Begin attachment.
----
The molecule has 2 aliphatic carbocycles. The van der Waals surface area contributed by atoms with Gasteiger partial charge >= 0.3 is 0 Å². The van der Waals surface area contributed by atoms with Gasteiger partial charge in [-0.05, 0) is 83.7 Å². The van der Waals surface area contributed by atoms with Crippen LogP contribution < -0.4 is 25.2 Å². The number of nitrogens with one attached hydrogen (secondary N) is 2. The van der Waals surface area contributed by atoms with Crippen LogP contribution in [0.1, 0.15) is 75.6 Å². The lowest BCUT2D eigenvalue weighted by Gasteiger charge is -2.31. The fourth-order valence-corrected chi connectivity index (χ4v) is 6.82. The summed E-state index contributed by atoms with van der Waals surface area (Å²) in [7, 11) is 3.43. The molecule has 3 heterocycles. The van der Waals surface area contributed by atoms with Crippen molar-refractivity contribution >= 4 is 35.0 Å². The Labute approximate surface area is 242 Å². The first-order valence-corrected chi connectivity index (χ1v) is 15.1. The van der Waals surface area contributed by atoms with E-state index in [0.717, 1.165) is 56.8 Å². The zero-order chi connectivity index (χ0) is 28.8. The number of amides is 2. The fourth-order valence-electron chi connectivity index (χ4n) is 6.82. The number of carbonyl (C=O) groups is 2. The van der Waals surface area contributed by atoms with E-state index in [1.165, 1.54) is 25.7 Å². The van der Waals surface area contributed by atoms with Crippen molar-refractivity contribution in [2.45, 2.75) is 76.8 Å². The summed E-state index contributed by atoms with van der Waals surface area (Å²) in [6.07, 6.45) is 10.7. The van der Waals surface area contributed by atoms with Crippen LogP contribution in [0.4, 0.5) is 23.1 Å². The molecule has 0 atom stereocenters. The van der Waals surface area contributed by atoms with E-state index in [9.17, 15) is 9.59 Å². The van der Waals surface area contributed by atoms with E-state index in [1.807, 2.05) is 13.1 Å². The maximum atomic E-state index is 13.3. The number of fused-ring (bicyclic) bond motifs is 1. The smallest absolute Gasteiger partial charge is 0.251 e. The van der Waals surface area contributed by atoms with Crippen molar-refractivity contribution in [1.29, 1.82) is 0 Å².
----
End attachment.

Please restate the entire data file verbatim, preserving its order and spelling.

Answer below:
The molecule has 2 aliphatic carbocycles. The van der Waals surface area contributed by atoms with Gasteiger partial charge >= 0.3 is 0 Å². The van der Waals surface area contributed by atoms with Gasteiger partial charge in [-0.05, 0) is 83.7 Å². The van der Waals surface area contributed by atoms with Crippen LogP contribution < -0.4 is 25.2 Å². The number of nitrogens with one attached hydrogen (secondary N) is 2. The van der Waals surface area contributed by atoms with Crippen LogP contribution in [0.1, 0.15) is 75.6 Å². The lowest BCUT2D eigenvalue weighted by Gasteiger charge is -2.31. The fourth-order valence-corrected chi connectivity index (χ4v) is 6.82. The summed E-state index contributed by atoms with van der Waals surface area (Å²) in [7, 11) is 3.43. The molecule has 3 heterocycles. The van der Waals surface area contributed by atoms with Crippen molar-refractivity contribution >= 4 is 35.0 Å². The Labute approximate surface area is 242 Å². The first-order valence-corrected chi connectivity index (χ1v) is 15.1. The van der Waals surface area contributed by atoms with E-state index in [0.717, 1.165) is 56.8 Å². The zero-order chi connectivity index (χ0) is 28.8. The number of amides is 2. The fourth-order valence-electron chi connectivity index (χ4n) is 6.82. The number of carbonyl (C=O) groups is 2. The van der Waals surface area contributed by atoms with E-state index in [1.165, 1.54) is 25.7 Å². The van der Waals surface area contributed by atoms with Crippen molar-refractivity contribution in [2.45, 2.75) is 76.8 Å². The summed E-state index contributed by atoms with van der Waals surface area (Å²) in [6.07, 6.45) is 10.7. The van der Waals surface area contributed by atoms with Crippen LogP contribution in [0.4, 0.5) is 23.1 Å². The molecule has 0 atom stereocenters. The van der Waals surface area contributed by atoms with E-state index in [9.17, 15) is 9.59 Å². The van der Waals surface area contributed by atoms with E-state index in [1.807, 2.05) is 13.1 Å². The maximum atomic E-state index is 13.3. The number of fused-ring (bicyclic) bond motifs is 1. The smallest absolute Gasteiger partial charge is 0.251 e. The van der Waals surface area contributed by atoms with Crippen molar-refractivity contribution in [1.29, 1.82) is 0 Å².